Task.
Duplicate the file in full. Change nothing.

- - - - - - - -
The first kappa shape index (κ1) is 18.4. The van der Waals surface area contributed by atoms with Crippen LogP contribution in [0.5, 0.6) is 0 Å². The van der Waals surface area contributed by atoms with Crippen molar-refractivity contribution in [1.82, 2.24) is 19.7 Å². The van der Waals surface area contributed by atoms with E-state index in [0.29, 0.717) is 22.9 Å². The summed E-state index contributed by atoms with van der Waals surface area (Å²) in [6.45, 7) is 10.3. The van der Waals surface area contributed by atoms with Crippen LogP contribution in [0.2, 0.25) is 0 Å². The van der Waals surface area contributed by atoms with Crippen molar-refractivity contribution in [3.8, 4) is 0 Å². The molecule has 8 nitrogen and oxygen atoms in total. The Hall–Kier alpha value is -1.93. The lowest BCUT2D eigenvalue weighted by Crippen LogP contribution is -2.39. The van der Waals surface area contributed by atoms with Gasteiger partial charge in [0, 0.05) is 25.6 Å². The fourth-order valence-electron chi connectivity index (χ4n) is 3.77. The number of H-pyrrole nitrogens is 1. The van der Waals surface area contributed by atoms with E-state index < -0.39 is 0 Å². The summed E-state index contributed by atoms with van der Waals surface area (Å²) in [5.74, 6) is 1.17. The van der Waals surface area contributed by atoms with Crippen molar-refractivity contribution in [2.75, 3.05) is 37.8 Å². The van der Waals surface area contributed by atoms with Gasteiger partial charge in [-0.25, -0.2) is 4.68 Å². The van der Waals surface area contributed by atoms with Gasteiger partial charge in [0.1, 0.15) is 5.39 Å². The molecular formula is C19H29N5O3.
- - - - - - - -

The first kappa shape index (κ1) is 18.4. The van der Waals surface area contributed by atoms with Crippen LogP contribution in [0.5, 0.6) is 0 Å². The van der Waals surface area contributed by atoms with Crippen molar-refractivity contribution in [1.82, 2.24) is 19.7 Å². The van der Waals surface area contributed by atoms with E-state index in [0.29, 0.717) is 22.9 Å². The summed E-state index contributed by atoms with van der Waals surface area (Å²) in [6.45, 7) is 10.3. The van der Waals surface area contributed by atoms with Crippen LogP contribution in [0.2, 0.25) is 0 Å². The van der Waals surface area contributed by atoms with Crippen molar-refractivity contribution in [3.8, 4) is 0 Å². The molecule has 8 nitrogen and oxygen atoms in total. The Hall–Kier alpha value is -1.93. The lowest BCUT2D eigenvalue weighted by Crippen LogP contribution is -2.39. The van der Waals surface area contributed by atoms with Gasteiger partial charge in [0, 0.05) is 25.6 Å². The fourth-order valence-electron chi connectivity index (χ4n) is 3.77. The number of H-pyrrole nitrogens is 1. The van der Waals surface area contributed by atoms with E-state index < -0.39 is 0 Å². The summed E-state index contributed by atoms with van der Waals surface area (Å²) in [5.74, 6) is 1.17. The van der Waals surface area contributed by atoms with Crippen molar-refractivity contribution in [2.75, 3.05) is 37.8 Å². The van der Waals surface area contributed by atoms with Gasteiger partial charge in [-0.25, -0.2) is 4.68 Å². The van der Waals surface area contributed by atoms with Gasteiger partial charge in [0.1, 0.15) is 5.39 Å². The molecular formula is C19H29N5O3.